Prior to 2009 regulation of consumer credit was primarily conducted by the states and territories. Some states such as New South Wales and Queensland legislated effective annual interest rate caps of 48%. In 2008 the Australian states and territories referred powers of consumer credit to the Commonwealth. In 2009 the National Consumer Credit Protection Act 2009 (Cth) was introduced, which initially treated payday lenders no differently from all other lenders. In 2013 Parliament tightened regulation on the payday lending further introducing the Consumer Credit and Corporations Legislation Amendment (Enhancements) Act 2012 (Cth) which imposed an effective APR cap of 48% for all consumer credit contracts (inclusive of all fees and charges). Payday lenders who provided a loan falling within the definition of a small amount credit contract (SACC), defined as a contract provided by a non authorised-deposit taking institution for less than $2,000 for a term between 16 days and 1 year, are permitted to charge a 20% establishment fee in addition to monthly (or part thereof) fee of 4% (effective 48% p.a.). Payday lenders who provide a loan falling within the definition of a medium amount credit contract (MACC), defined as a credit contract provided by a non-deposit taking institution for between $2,000–$5,000 may charge a $400 establishment fee in addition to the statutory interest rate cap of 48%. Payday lenders are still required to comply with Responsible lending obligations applying to all creditors. Unlike other jurisdictions Australian payday lenders providing SACC or MACC products are not required to display their fees as an effective annual interest rate percentage.
A report from the Federal Reserve Bank of New York concluded that, “We … test whether payday lending fits our definition of predatory. We find that in states with higher payday loan limits, less educated households and households with uncertain income are less likely to be denied credit, but are not more likely to miss a debt payment. Absent higher delinquency, the extra credit from payday lenders does not fit our definition of predatory.” The caveat to this is that with a term of under 30 days there are no payments, and the lender is more than willing to roll the loan over at the end of the period upon payment of another fee. The report goes on to note that payday loans are extremely expensive, and borrowers who take a payday loan are at a disadvantage in comparison to the lender, a reversal of the normal consumer lending information asymmetry, where the lender must underwrite the loan to assess creditworthiness.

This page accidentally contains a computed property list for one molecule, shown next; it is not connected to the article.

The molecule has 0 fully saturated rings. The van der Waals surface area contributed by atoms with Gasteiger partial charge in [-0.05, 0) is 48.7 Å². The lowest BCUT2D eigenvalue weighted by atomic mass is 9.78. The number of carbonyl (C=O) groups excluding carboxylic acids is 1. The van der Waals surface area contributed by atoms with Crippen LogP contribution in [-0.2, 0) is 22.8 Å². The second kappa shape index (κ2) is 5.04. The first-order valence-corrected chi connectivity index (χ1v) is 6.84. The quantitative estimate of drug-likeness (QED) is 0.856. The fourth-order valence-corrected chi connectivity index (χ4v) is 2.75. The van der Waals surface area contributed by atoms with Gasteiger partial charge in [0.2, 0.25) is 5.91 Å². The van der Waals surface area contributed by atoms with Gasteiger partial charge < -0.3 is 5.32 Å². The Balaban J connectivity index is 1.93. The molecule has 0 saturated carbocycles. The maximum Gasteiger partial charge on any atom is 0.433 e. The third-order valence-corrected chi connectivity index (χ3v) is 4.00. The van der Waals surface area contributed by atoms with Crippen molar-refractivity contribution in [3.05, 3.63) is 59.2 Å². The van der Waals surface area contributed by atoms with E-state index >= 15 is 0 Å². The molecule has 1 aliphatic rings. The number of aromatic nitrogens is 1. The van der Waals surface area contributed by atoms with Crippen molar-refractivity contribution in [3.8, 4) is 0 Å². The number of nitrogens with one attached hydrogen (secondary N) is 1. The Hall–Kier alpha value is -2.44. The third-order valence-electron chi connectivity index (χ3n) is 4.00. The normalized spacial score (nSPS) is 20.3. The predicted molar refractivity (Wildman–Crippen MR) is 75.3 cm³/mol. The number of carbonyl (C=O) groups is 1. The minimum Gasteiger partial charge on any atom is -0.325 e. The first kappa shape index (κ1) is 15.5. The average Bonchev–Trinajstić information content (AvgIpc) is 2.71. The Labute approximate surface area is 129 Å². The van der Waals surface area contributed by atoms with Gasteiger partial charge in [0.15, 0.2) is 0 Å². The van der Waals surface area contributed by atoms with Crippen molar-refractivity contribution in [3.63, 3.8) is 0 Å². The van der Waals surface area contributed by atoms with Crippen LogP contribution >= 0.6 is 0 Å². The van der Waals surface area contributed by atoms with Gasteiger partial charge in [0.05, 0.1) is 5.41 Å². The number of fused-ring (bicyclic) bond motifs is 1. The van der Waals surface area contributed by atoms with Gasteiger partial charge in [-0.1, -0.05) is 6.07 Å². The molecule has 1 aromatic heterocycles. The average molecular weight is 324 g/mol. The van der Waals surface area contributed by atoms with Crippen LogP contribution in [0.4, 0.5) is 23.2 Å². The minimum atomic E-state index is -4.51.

At the time, McKamey was making $8.45 an hour, working at a supermarket. A $150 ticket was a big problem. He also had an outstanding $45 phone bill. So he ignored the smoking ticket, hoping it’d go away. That didn’t work out so well. He got some letters from the city, demanding he pay the fine. So he went to a payday-loan store and borrowed some money.
Freakonomics Radio is produced by WNYC Studios and Dubner Productions. Today’s episode was produced by Christopher Werth. The rest of our staff includes Arwa Gunja, Jay Cowit, Merritt Jacob, Greg Rosalsky, Kasia Mychajlowycz, Alison Hockenberry and Caroline English. Thanks also to Bill Healy for his help with this episode from Chicago. If you want more Freakonomics Radio, you can also find us on Twitter and Facebook and don’t forget to subscribe to this podcast on iTunes or wherever else you get your free, weekly podcasts.
One problem with the payday-lending industry—for regulators, for lenders, for the public interest—is that it defies simple economic intuition. For instance, in most industries, more competition means lower prices for consumers. That maxim surely helped guide the deregulation of the fringe lending business in the 1990s—and some advocates still believe that further deregulation is the key to making payday loans affordable. Yet there’s little evidence that a proliferation of payday lenders produces this consumer-friendly competitive effect. Quite the contrary: While states with no interest-rate limits do have more competition—there are more stores—borrowers in those states (Idaho, South Dakota, Texas, and Wisconsin) pay the highest prices in the country, more than double those paid by residents of some other states, according to Pew. In states where the interest rate is capped, the rate that payday lenders charge gravitates right toward the cap. “Instead of a race to the lowest rates, it’s a race to the highest rates,” says Tom Feltner, the director of financial services at the Consumer Federation of America.
DUBNER: Now, Bob, the blog post is sort of a pop version of a meta-study, which rolls up other research on different pieces of the issue. Persuade me that the studies that you cite in the post aren’t merely the biased rantings of some ultra-right-wing pro-market-at-all-costs lunatics. And I realize that at least one of the primary studies was authored by yourself, so I guess I’m asking you to prove that you are not an ultra-right-wing pro-market-at-all-costs lunatic.